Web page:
I'm not usually a big fan of New Years Resolutions. They're always about losing weight, going on a diet you don't want, paying for a gym membership you'll never use, and in general they're forgotten before the end of January. But this year I wanted to make a resolution, one broad enough to cover many different areas of my life, but specific enough to be achievable.
I resolved to Be More Curious.
I hoped this call would lead to more interesting photoshoot ideas, or more ideas in general -- I have been feeling a dearth of exciting creativity lately. I wanted to challenge myself to learn new things, useful or not. I wanted to soak up knowledge the way I had when I was in college. If I could learn new things at that rate forever, wouldn't that be amazing?
Turns out, being actively curious is more difficult than you'd expect. After asking Google why cats purr (no one knows) and why can't anything go faster than light (Einstein said so), I began to run out of questions. What else could I ask?
I believe this is a fundamentally adult problem. If you've ever met a three-year-old, you know that they never run out of questions. Children are filled with curiosity, but somehow when we become adults we become self-conscious. We're embarrassed to ask because we're embarrassed to admit that we don't know. Children will ask you why the Big Bad Wolf wanted to eat the little pigs; adults will accept it as a fact of the story.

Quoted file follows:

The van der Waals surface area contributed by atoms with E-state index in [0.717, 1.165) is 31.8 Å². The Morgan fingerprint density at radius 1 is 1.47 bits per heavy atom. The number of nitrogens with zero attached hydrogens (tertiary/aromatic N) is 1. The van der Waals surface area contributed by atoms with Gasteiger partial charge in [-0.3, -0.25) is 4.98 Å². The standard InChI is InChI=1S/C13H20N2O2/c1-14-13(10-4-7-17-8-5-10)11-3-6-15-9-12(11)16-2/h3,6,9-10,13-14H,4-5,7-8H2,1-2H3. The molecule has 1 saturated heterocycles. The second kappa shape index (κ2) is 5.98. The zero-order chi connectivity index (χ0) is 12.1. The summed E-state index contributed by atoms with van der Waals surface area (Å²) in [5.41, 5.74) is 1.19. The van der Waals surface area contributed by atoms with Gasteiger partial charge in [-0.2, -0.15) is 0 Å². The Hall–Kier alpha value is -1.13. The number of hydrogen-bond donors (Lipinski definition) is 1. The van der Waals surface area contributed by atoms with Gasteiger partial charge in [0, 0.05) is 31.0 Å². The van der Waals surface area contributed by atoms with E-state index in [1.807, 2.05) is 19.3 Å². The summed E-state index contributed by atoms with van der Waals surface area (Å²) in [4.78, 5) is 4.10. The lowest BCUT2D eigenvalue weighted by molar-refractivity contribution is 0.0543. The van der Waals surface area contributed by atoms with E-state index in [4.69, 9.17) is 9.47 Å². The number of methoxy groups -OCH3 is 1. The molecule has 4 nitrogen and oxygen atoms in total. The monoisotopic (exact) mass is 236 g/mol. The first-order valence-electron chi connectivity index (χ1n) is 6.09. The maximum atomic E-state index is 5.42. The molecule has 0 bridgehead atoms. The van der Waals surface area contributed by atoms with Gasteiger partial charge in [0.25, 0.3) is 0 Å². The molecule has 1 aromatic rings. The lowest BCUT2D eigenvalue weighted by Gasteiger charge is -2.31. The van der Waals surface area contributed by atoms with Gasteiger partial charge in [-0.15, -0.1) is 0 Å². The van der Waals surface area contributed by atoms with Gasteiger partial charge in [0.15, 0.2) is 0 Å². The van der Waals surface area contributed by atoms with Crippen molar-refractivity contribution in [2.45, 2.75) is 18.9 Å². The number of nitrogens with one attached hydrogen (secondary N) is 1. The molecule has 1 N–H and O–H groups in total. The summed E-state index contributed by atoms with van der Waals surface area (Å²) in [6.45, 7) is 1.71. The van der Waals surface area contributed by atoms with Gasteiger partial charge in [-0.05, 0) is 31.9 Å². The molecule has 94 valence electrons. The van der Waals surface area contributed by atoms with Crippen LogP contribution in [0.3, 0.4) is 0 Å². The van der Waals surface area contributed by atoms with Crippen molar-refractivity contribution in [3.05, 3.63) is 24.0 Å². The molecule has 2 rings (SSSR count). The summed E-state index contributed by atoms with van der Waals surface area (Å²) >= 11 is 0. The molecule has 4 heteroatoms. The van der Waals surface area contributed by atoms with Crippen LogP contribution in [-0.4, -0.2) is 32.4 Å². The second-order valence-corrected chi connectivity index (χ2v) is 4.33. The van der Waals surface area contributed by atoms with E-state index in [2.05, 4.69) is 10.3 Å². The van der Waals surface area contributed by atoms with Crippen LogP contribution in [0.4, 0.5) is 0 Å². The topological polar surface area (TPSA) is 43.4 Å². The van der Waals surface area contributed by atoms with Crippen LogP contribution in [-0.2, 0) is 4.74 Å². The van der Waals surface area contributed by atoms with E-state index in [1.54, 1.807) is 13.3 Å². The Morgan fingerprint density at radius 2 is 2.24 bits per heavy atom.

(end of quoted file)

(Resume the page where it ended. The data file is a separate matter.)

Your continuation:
This is one of the reasons why, by the way, I wanted to increase my curiosity. I wanted to learn not to hold back those questions, to not be afraid to be one of today's lucky 10,000. But the first problem I hit wasn't that I was ashamed or embarrassed by my questions, it's that I didn't have any questions to begin with.
How could I not have questions? To be fair, there were questions, but they were all boring, practical questions -- how much are train tickets to DC? ($75) and what time's the next bus? (15 minutes from now) -- not interesting questions, questions like What would happen if you were to make a small planet out of moles? (it would cook in the middle). I'm 23, surely the wonder can't have drained from my life already. Why couldn't I think of questions to ask the world? Eventually I gave up trying to think of a pithy question to ask, and went about business as usual--
And, well, it turns out (and some of you might know this) that when you try to force yourself to think of something, it can be hard to come up with ideas, but when you let your mind wander -- and wander it will -- ideas will float to the surface. On the bus I'd think of something I never really understood in school; waiting in line I'd wonder about the latest bit of pop science I'd picked up. I found myself writing questions on scraps of paper to look up later. And these questions, as I'd hoped they would, led me to new questions, and from those further on still. What is the tragedy of the commons? What is a zeugma? I learned that questions aren't always pithy, and the answers aren't always interesting. I learned that, like creativity, curiosity couldn't be forced but could -- and even had to be -- practiced.
As I've fallen into this occasional odd research, my knowledge about the world has grown, even in just small ways. I learn (and immediately forget) all sorts of interesting facts. I've learned the word zeugma, which would be great if I ever played Scrabble. I've run into a few fairytales I'd forgotten. And, yes, I've had a few photoshoot ideas.
It's not unpleasant, this curiosity business. I might even recommend it. So, in honor of this resolution: what are you curious about?